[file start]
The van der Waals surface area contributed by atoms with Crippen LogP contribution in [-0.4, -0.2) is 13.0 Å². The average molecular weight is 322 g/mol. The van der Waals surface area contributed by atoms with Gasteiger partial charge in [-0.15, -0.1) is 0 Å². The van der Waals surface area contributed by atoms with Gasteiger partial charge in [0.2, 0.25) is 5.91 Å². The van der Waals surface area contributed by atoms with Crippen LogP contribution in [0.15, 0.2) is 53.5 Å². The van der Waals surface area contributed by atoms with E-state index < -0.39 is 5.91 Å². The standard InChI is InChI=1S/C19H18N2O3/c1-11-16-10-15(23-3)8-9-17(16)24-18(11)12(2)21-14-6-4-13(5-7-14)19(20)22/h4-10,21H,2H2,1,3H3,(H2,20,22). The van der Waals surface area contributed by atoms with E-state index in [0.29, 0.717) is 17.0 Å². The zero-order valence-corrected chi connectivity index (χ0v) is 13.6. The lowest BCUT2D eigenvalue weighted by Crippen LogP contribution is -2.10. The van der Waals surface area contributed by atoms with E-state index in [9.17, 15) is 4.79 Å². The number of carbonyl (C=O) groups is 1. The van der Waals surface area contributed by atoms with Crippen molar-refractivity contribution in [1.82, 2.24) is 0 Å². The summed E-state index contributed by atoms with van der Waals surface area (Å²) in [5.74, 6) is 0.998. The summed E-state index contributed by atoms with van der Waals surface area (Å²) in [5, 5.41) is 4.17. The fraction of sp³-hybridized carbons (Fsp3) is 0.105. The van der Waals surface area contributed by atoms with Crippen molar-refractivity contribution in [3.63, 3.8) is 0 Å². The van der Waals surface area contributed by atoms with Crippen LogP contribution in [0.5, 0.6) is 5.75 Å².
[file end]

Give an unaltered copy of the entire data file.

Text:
The van der Waals surface area contributed by atoms with Crippen LogP contribution in [-0.4, -0.2) is 13.0 Å². The average molecular weight is 322 g/mol. The van der Waals surface area contributed by atoms with Gasteiger partial charge in [-0.15, -0.1) is 0 Å². The van der Waals surface area contributed by atoms with Gasteiger partial charge in [0.2, 0.25) is 5.91 Å². The van der Waals surface area contributed by atoms with Crippen LogP contribution in [0.15, 0.2) is 53.5 Å². The van der Waals surface area contributed by atoms with E-state index < -0.39 is 5.91 Å². The standard InChI is InChI=1S/C19H18N2O3/c1-11-16-10-15(23-3)8-9-17(16)24-18(11)12(2)21-14-6-4-13(5-7-14)19(20)22/h4-10,21H,2H2,1,3H3,(H2,20,22). The van der Waals surface area contributed by atoms with E-state index in [0.29, 0.717) is 17.0 Å². The zero-order valence-corrected chi connectivity index (χ0v) is 13.6. The lowest BCUT2D eigenvalue weighted by Crippen LogP contribution is -2.10. The van der Waals surface area contributed by atoms with E-state index in [9.17, 15) is 4.79 Å². The number of carbonyl (C=O) groups is 1. The van der Waals surface area contributed by atoms with Crippen molar-refractivity contribution in [1.82, 2.24) is 0 Å². The summed E-state index contributed by atoms with van der Waals surface area (Å²) in [5.74, 6) is 0.998. The summed E-state index contributed by atoms with van der Waals surface area (Å²) in [5, 5.41) is 4.17. The fraction of sp³-hybridized carbons (Fsp3) is 0.105. The van der Waals surface area contributed by atoms with Crippen molar-refractivity contribution in [3.63, 3.8) is 0 Å². The van der Waals surface area contributed by atoms with Crippen LogP contribution in [0.5, 0.6) is 5.75 Å².